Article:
Narasimha went on a visit to Hiranyakashipu’s court. Hiranyakashipu had a son named Prahlada and at the sight of Narasimha. Prahlada exclaimed. I have a strong suspicion that this being is none other than Vishnu and that we demons will suffer at his hands. Hiranyakashipu asked his soldiers to capture the creature. Or, if that proved to be impossible, to kill it. But the soldiers could do no such thing; Narasimha killed them all. Hiranyakasipu then himself hurled all sorts of weapons at Narasimha. But great was his bewilderment at finding that all these weapons could do the strange creature no harm. Any weapons could do the strange creature no harm. Any weapon that was hurled was simply swallowed up by Narasimha. The rocks that were flung at him could not even reach him.
Narasimha grasped Hiranyakashipu and placed him across his thighs. He then tore apart the demon’s chest with his claws. Thus, Hiranyakashipu was not killed by a weapon, a mountain or a tree, or by something that was either wet or dry. Vishnu in his Narasimha form was not a god, a demon, a gandharva, a yaksha, a rakshasa, a snake, a human or a ghost. Since the slaying took place in the evening, it was neither night nor day. All the conditions of Brahma’s boon were met. The entire world rejoiced at the demon-king’s death.
The Matysa Purana now describes the glories of several tirthas, including the sacred city of Varanasi or Kashi. It also lists the lineages of various famous sages like Bhrigu, Angira, Atri, Vishvamitra, Kashyapa, Vashishtha, Parashara and Agastya.Savitri
There used to be a king named Ashvapati who ruled in the kingdom of Madra. Ashvapati had no sons. He therefore began to pray to the goddess Savitri so that he might have a son. He performed thousands and thousands of yajnas. Eventually the goddess appeared before the king and said, You will not have a son. But I am going to grant you a daughter.’ The daughter was named Malati. But since she was born as a result of a boon received from the goddess Savitri, she was more popularly known as Savitri. When Savitri grew up, she was married to Satyavana, the son of King Dyumatsena.
The sage Narada once came to visit them and told them. Satyavana is going to die within a year. Hearing this, Savitri and Satyavana went off to the forest to prepare themselves for the impending death. When only four days of the appointed life span were left, Savitri observed a religious rite that has now become famous Savitri rata. Amongst other things, this involved fasting for a period of three days On the fourth and final day, Satyavana went to collect fodder, roots and fruits in the dense part of the forest and Savitri also accompanied her husband. When they were tired, Savitri sat down beside a pond to rest. Satyavana continued to collect fodder and firewood near the pond. While he was thus engaged, he started to suffer from a splitting headache. Savitri, he said, I cannot bear this pain any longer. Let me rest for a while with my head in your lap.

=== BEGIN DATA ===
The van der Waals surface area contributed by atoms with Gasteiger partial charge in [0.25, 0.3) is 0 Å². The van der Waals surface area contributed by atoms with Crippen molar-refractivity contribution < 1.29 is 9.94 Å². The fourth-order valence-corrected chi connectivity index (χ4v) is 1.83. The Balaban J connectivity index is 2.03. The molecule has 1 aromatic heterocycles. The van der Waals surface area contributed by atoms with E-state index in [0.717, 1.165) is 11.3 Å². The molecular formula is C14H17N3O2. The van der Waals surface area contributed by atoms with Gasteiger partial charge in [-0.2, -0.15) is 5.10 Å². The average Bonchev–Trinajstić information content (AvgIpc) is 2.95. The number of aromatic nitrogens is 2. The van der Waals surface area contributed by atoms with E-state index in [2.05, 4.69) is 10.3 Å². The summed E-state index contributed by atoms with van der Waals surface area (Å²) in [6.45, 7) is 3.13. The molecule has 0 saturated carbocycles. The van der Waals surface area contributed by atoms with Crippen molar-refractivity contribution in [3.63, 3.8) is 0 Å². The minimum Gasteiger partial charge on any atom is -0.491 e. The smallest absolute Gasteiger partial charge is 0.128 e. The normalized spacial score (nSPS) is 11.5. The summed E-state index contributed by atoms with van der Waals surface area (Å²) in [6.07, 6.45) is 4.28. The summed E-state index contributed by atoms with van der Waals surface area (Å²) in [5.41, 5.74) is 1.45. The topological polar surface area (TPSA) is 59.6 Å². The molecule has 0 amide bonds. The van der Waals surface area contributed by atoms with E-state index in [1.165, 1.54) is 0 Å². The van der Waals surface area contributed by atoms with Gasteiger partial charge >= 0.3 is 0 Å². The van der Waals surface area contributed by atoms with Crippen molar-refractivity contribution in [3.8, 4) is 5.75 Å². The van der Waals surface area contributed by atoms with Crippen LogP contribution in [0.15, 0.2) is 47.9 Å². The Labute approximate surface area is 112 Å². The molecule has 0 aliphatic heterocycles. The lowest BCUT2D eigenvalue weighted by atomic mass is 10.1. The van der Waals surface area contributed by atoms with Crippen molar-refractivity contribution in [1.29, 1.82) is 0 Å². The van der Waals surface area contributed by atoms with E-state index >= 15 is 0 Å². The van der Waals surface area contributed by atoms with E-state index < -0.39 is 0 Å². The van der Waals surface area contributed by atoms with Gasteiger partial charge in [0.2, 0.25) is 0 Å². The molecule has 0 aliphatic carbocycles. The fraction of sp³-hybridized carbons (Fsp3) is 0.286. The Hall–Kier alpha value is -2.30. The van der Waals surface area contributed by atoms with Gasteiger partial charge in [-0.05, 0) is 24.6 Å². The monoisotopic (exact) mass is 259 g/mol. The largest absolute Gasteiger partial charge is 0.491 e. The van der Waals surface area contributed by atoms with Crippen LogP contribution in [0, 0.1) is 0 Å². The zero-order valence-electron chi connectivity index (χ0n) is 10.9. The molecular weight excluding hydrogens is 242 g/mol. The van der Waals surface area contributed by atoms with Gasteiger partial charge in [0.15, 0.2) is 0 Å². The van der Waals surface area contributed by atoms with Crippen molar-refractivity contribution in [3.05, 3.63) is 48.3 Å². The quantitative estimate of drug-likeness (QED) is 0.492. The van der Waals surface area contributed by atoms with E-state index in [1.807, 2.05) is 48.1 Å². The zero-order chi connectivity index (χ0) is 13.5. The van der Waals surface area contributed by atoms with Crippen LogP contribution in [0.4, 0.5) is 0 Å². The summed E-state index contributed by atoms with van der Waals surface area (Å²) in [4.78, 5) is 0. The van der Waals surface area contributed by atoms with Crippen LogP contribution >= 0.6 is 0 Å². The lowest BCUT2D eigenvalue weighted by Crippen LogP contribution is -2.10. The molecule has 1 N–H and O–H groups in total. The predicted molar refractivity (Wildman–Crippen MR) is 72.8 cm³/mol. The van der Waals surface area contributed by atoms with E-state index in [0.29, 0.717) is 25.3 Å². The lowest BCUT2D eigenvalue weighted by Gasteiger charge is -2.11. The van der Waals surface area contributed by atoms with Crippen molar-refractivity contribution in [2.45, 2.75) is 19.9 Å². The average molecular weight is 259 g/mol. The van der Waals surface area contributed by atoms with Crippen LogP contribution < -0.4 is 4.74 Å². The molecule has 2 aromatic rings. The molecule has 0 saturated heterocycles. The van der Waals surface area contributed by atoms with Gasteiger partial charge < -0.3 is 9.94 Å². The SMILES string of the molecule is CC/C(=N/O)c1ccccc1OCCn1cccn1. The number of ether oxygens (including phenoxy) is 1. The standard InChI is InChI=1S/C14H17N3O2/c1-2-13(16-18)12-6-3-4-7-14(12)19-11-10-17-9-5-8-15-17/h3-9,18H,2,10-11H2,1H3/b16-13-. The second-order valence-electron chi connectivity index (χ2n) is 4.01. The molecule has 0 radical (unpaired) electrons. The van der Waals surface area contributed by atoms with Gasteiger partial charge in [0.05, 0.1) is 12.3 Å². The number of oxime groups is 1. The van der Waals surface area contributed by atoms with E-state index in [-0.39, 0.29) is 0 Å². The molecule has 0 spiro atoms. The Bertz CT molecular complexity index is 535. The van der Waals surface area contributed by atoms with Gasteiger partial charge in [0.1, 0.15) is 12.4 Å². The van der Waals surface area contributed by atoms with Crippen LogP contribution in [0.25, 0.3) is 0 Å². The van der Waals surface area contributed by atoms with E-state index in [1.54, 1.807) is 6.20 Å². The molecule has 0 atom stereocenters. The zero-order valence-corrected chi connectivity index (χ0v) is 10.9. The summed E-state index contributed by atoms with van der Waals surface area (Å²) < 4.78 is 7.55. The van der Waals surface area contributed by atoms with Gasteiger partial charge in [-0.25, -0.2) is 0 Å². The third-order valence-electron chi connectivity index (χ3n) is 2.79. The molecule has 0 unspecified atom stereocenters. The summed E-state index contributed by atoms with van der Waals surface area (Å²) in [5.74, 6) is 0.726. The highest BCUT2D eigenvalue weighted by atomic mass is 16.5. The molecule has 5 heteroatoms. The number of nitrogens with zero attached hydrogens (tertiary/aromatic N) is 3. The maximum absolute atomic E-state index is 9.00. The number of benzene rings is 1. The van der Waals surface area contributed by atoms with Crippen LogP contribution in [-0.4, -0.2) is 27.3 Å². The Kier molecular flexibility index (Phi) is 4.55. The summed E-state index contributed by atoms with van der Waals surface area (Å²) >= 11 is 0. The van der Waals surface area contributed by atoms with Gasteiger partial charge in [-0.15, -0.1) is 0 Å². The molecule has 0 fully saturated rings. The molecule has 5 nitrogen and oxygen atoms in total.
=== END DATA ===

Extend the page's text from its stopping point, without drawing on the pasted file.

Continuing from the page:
While Satyavana was resting with his head on Savitri’s lap, Yama arrived to claim Satyavana. Yama’s complexion was dark and he was dressed entirely in yellow. His crown was golden. Armlets graced his arms and necklaces hung around his neck. In each human body there is an entity that is only the size of a finger in length. This is the part of the body that is claimed by Yama and taken to his abode. When this is done, only the dead body is left. Yama tied up Satyavana’s minute body in a noose and prepared to take it to his abode. But when Yama left, Savitri followed him. Where do you think you are going? asked Yama. I am following my husband, replied Savitri. There is no greater duty for a wife than serving her husband. Since my husband is leaving, I have to leave with him. I am pleased at your devotion, said Yama. Ask for a boon and I shall grant it to you. The only thing that you cannot ask for is that Satyavana be brought back to life.
My father-in-law has become blind, replied Saviti. He can therefore no longer be the king. Please grant me the boon that his eyesight is restored so that he can become the king again. I grant you that. Said Yama. Now please return. You will unnecessarily get tired if you follow me. How I can get tired if I follow you? asked Savitri. You are the chief of all the gods. Is it possible to get tired if one follows you? That pleases me even more, said Yama. Ask for another boon. But under no circumstances are you allowed to ask that Satyavana be brought back to life. My father has no sons, replied Savitri. Please grant me the boon that he may have a hundred sons. I grant you that, said Yama. Now return. Go and perform your husband’s funeral rites. Serve your parents and parents-in-law well. You are unnecessarily tiring yourself by following me around. I thank you for your advice. Replied Savitri. But I have already told you that I cannot possibly get tired . You are the lord of dharma, the lord of righteousness. Can one possibly tire oneself by following such a person? Your devotion is truly amazing, Ask for another boon. But do not ask for Satyavana’s life. Please grant me the boon that Satyavana and I may have a hundred sons, requested Savitri. Yama granted the boon without thinking and Savitri then pointed out that what Yama had agreed to would be impossible if Satyavana died. Yama had no option but to restore Satyavana to life. Yama blessed Savitri and went away.